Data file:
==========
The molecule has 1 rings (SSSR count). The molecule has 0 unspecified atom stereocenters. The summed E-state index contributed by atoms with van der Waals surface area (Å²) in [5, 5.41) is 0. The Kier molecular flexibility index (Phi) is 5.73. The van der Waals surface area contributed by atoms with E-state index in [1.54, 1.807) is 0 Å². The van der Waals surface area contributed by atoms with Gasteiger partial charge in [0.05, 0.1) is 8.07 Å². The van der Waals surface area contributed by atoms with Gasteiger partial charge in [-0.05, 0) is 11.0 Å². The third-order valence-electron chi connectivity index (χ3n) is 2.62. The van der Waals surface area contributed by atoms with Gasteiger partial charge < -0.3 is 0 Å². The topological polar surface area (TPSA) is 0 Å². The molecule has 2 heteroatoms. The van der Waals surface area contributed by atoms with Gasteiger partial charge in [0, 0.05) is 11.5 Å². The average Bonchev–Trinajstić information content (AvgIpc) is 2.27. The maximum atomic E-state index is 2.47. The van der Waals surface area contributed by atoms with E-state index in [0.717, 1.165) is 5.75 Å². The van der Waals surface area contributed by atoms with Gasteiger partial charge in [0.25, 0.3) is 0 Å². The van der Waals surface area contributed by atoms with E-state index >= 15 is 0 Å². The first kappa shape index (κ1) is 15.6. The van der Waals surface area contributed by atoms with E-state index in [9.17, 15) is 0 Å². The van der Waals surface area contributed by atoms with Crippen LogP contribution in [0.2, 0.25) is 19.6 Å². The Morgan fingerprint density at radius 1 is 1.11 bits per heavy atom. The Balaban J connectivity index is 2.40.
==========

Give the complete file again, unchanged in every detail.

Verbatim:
The molecule has 1 rings (SSSR count). The molecule has 0 unspecified atom stereocenters. The summed E-state index contributed by atoms with van der Waals surface area (Å²) in [5, 5.41) is 0. The Kier molecular flexibility index (Phi) is 5.73. The van der Waals surface area contributed by atoms with E-state index in [1.54, 1.807) is 0 Å². The van der Waals surface area contributed by atoms with Gasteiger partial charge in [0.05, 0.1) is 8.07 Å². The van der Waals surface area contributed by atoms with Gasteiger partial charge in [-0.05, 0) is 11.0 Å². The third-order valence-electron chi connectivity index (χ3n) is 2.62. The van der Waals surface area contributed by atoms with Gasteiger partial charge < -0.3 is 0 Å². The topological polar surface area (TPSA) is 0 Å². The molecule has 2 heteroatoms. The van der Waals surface area contributed by atoms with Gasteiger partial charge in [0, 0.05) is 11.5 Å². The average Bonchev–Trinajstić information content (AvgIpc) is 2.27. The maximum atomic E-state index is 2.47. The van der Waals surface area contributed by atoms with E-state index in [0.717, 1.165) is 5.75 Å². The van der Waals surface area contributed by atoms with Gasteiger partial charge in [0.25, 0.3) is 0 Å². The van der Waals surface area contributed by atoms with E-state index >= 15 is 0 Å². The first kappa shape index (κ1) is 15.6. The van der Waals surface area contributed by atoms with E-state index in [9.17, 15) is 0 Å². The van der Waals surface area contributed by atoms with Crippen LogP contribution in [0.2, 0.25) is 19.6 Å². The Morgan fingerprint density at radius 1 is 1.11 bits per heavy atom. The Balaban J connectivity index is 2.40.